Human Factor: Pushback on withdrawal of ‘work from home’ | Business Standard Column

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The debate over whom to bring back to office, when and for how long has become complicated

Shyamal Majumdar

A young lady in her early thirties appeared for a virtual job interview for the India position of senior data scientist in one of the largest technology firms in the world. The interviewers were impressed with her educational background and experience and offered her a salary they thought she just can’t refuse. All was well until one of the interviewers asked whether she had any questions. There was no question, but the lady said she wanted to continue working from home (WFH).

That stumped the HR director as the company was planning to ask all employees to report to the office in mid-November. Would she accept a lower salary if she is allowed permanent WFH? “No Sir, thank you” was the firm answer.

Welcome to the new tension at the workplace, which has changed beyond recognition in a post-Covid world. No one imagined work from home or ‘work from anywhere’ could be a differentiator between a great employer and a not-so-great one. But it’s started happening, throwing a big challenge to company managements, leaving them grappling with the question of how to convince their talent pool to come back to office after a long hiatus.

The lady in the interview may be one among thousands of talented people who spent the past couple of years re-evaluating their work life priorities. Does it make sense to spend those insane hours in the office after endless commuting? Does it make sense to live in concrete jungles by paying rents that are exorbitant? Has the time come to switch careers? Are those water-cooler moments in the office where innovative ideas apparently take shape over-hyped? In short, for many, this has become a moment to redefine what is a work life.

Consider what happened to Apple in June this year after Tim Cook sent out a company-wide memo telling staff they would be required back in the office for at least three days a week by early-September. That led to a pushback, with a large number of employees making it obvious they were keen to retain their WFH privilege, and wrote a letter to the top management for what they called “a disconnect between how the executive team thinks about remote/location-flexible work and the lived experiences of many of Apple’s employees”.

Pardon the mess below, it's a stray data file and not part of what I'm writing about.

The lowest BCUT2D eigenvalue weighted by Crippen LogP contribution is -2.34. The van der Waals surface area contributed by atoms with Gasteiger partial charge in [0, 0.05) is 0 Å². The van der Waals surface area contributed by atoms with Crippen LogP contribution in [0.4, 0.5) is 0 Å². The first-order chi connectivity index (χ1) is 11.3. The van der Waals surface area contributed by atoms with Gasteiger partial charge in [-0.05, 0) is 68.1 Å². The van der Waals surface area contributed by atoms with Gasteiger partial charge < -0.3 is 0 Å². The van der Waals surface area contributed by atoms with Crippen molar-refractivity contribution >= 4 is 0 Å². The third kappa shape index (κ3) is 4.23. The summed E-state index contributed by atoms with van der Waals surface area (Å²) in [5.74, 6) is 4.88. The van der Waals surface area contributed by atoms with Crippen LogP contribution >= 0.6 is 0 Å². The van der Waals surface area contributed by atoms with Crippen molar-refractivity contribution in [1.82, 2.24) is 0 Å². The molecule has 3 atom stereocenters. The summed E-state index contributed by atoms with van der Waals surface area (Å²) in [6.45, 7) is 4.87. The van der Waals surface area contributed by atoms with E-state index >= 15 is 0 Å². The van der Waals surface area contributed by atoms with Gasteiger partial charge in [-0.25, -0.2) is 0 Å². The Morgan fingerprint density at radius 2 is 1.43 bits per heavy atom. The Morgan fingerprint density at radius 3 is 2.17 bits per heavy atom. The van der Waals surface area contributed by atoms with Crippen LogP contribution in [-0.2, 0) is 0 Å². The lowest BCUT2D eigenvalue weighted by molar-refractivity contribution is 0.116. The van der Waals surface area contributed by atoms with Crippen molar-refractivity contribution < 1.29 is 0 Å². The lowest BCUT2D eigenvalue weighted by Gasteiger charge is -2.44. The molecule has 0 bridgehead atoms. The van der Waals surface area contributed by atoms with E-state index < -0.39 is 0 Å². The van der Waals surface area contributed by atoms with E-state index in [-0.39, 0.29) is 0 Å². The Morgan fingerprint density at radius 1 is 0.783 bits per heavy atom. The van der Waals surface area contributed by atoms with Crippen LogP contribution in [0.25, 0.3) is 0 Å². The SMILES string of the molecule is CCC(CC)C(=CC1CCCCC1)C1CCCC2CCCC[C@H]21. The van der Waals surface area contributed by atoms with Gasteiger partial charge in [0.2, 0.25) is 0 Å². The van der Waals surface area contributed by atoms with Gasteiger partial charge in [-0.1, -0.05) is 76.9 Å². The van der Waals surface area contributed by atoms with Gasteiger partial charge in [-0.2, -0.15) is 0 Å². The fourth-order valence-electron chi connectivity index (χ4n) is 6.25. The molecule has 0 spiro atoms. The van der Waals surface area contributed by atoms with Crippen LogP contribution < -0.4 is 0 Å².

This pushback is not limited to Apple’s employees. Several surveys have shown over half of people currently on WFH want to continue working remotely. Not having to commute long hours just to get into the office is one of the main triggers for this reluctance. A majority of these employees also feel they have been quite productive during WFH and the only reason employers want them back in office is lack of trust, and the old desire of bosses in general to literally possess their employees.

The pushback from employees perhaps prompted Mr Cook to say a couple of months later that there were many good things about remote working and Apple will become more accepting of WFH. He of course maintained that getting people together in the physical sense was important, at least for some of the things his company did. “Innovation isn’t always a planned activity,” he said in an interview, “it’s bumping into each other over the course of the day and advancing an idea that you just had. And you really need to be together to do that.”

Some of his peers, however, are less diplomatic. Netflix’s Reed Hastings called remote work “a pure negative,” and Jamie Dimon of JP Morgan Chase warned of lasting damage if workers didn’t get back to the office soon. Morgan Stanley CEO James Gorman said he would be very disappointed if people didn’t find their way into the office soon.

So the battlelines have been drawn. The push by some employers to get people back into offices is clashing with legions of employees who have embraced WFH as the new normal. A survey of US adults showed that 39 per cent would consider quitting if their employers weren’t flexible about WFH. The generational difference is clear: Among millennials and Gen Z, that figure was 49 per cent, according to a poll by Bloomberg News.

That means bosses taking a hard stance should beware, particularly given shortage of talent at the workplace. Companies who either want employees back full-time in the office or for larger chunks of time – and more regularly – than what employees had hoped for or anticipated should get back to some serious planning. If they don’t do that, chances are people whom they want may walk out of the exit door soon enough. It’s best to listen to a recent PwC white paper which says business leaders have to create work policies and plans that allow for more flexibility and personalisation. A hybrid future combining both remote work and office time may well be an answer, but that needs to be planned carefully as an ad hoc policy approach may just boomerang. The debate over whom to bring back to office, when and for how long has just about begun.

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